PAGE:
Photographed Quotes (displaying: 1 - 30 of 49 quotes )
In 1850, August Salzmann photographed, near Jerusalem, the road to Beith-Lehem (as it was spelled at the time): nothing but stony ground, olive trees; but three tenses dizzy my consciousness: my present, the time of Jesus, and that of the photographer, all this under the instance of 'reality'? and no longer through the elaborations of the text, whether fictional or poetic, which itself is never credible down to the root.
I like photographing women who appear to know something of life. I recently did a session with a great beauty, a movie star in in her thirties. I photographed her twice within three weeks and the second time I said: "You're much more beautiful today than you were three weeks ago." And she replied: "But I'm also three weeks older.
To suffer is one thing; another thing is living with the photographed images of suffering, which does not necessarily strengthen conscience and the ability to be compassionate. It can also corrupt them. Once one has seen such images, one has started down the road of seeing more - and more. Images transfix. Images anesthetize.
Has it ever happened, you’ve seen a striking film, beautifully written and acted and photographed, that you walk out of the theater glad to be a human being and you say to yourself I hope they make a lot of money from that? I hope the actors, I hope the director earns a million dollars for what they’ve done, what they’ve given me tonight? And you go back and see the movie again and you’re happy to be a tiny part of the system that is rewarding those people with every ticket...the actors I see on the screen, they’ll get twenty cents of this very dollar I’m paying now; they’ll be able to buy an ice cream cone any flavor they want from their share of my ticket alone. Glorious moments in art in books and films and dance, they’re delicious because we see ourselves in glory’s mirror.
Both Dietrich and Garbo occasionally came to Boaty's, the latter always escorted by Cecil Beaton, whom I'd met when he photographed me for Boaty's magazine (an overheard exchange between these two: Beaton, "The most distressing fact of growing older is that I find my private parts are shrinking." Garbo, after a mournful pause, "Ah, if only I could say the same.")
The redwoods, once seen, leave a mark or create a vision that stays with you always. No one has ever successfully painted or photographed a redwood tree. The feeling they produce is not transferable. From them comes silence and awe. It's not only their unbelievable stature, nor the color which seems to shift and vary under your eyes, no, they are not like any trees we know, they are ambassadors from another time.
No writer in a free country should be expected to bother about the exact demarcation between the sensuous and the sensual; this is preposterous; I can only admire but cannot emulate the accuracy of judgment of those who pose the fair young mammals photographed in magazines where the general neckline is just low enough to provoke a past master's chuckle and just high enough not to make a postmaster frown.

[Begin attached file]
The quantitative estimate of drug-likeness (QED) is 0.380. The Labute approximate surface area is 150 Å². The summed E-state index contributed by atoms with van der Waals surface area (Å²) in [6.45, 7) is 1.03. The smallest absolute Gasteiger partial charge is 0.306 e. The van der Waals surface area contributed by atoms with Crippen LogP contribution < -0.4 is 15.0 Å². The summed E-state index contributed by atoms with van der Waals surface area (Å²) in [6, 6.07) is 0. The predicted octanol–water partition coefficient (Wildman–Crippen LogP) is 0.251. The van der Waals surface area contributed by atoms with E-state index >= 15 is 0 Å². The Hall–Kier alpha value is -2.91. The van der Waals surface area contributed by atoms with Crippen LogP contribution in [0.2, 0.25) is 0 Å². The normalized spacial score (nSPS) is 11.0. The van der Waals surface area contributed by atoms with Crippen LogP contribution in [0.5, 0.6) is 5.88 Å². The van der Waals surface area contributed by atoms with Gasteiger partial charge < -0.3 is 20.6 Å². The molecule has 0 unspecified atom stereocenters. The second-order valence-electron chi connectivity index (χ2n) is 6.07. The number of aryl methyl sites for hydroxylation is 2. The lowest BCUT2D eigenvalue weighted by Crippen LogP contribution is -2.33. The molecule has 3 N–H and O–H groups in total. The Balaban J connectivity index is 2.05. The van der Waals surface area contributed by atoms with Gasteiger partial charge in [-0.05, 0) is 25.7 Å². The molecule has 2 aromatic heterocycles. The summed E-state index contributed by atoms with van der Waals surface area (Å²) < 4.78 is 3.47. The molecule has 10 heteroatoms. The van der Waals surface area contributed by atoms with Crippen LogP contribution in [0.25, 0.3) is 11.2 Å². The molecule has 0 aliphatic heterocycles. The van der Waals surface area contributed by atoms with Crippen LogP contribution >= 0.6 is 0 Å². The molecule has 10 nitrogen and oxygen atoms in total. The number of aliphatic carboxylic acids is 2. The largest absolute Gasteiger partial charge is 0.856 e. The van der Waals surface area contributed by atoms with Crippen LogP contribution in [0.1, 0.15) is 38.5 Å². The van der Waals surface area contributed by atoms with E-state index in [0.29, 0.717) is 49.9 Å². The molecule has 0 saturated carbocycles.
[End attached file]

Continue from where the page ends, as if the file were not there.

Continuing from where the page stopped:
Just consider a child who, absorbed in play, forgets himself—this is the moment to take a snapshot; when you wait until he notices that you are taking a picture, his face congeals and freezes, showing his unnatural self-consciousness rather than his natural graciousness. Why do most people have that stereotyped expression on their faces whenever they are photographed? This expression stems from their concern with the impression they are going to leave on the onlooker. It is "cheese" that makes them so ugly. Forgetting themselves, the photographer, and the future onlooker would make them beautiful.
Hence the detail which interests me is not, or at least is not strictly intentional, and probably must not be so; it occurs in the field of the photographed thing like a supplement that is at once inevitable and delightful; it does not necessarily attest to the photographer's art; it says only that the photographer was there, or else, still more simply, that he could not (i)not(i) photograph the partial object at the same time as the total object (how could Kersz have 'separated' the dirt road from the violinist walking on it?). The Photographer's 'second sight' does not consist in 'seeing' but in being there. And above all, imitating Orpheus, he must not turn back to look at what he is leading — what hi is giving to me!
I was baptized one foggy afternoon about four o'clock. I couldn't think of any names I particularly wanted, so I kept my old name. I was alone with the fat priest; it was all very quickly and formally done, while someone at a children's service muttered in another chapel. Then we shook hands and I went off to a salmon tea, and the dog which had been sick again on the mat. Before that I had made a general confession to another priest: it was like a life photographed as it came to mind, without any order, full of gaps, giving at best a general impression. I couldn't help feeling all the way to the newspaper office, past the Post Office, the Moroccan caf, the ancient whore, that I had got somewhere new by way of memories I hadn't known I possessed. I had taken up the thread of life from very far back, from as far back as innocence.
I imagine that the essential gesture of the Operator is to surprise something or someone (through the little hole in the camera), and that this gesture is therefore perfect when it is performed unbeknownst to the subject being photographed. From this gesture derive all photographs whose principle (or better whose alibi) is “shock”; for the photographic “shock” consists less in traumatizing than in revealing what was so well hidden that the actor himself was unaware or unconscious of it.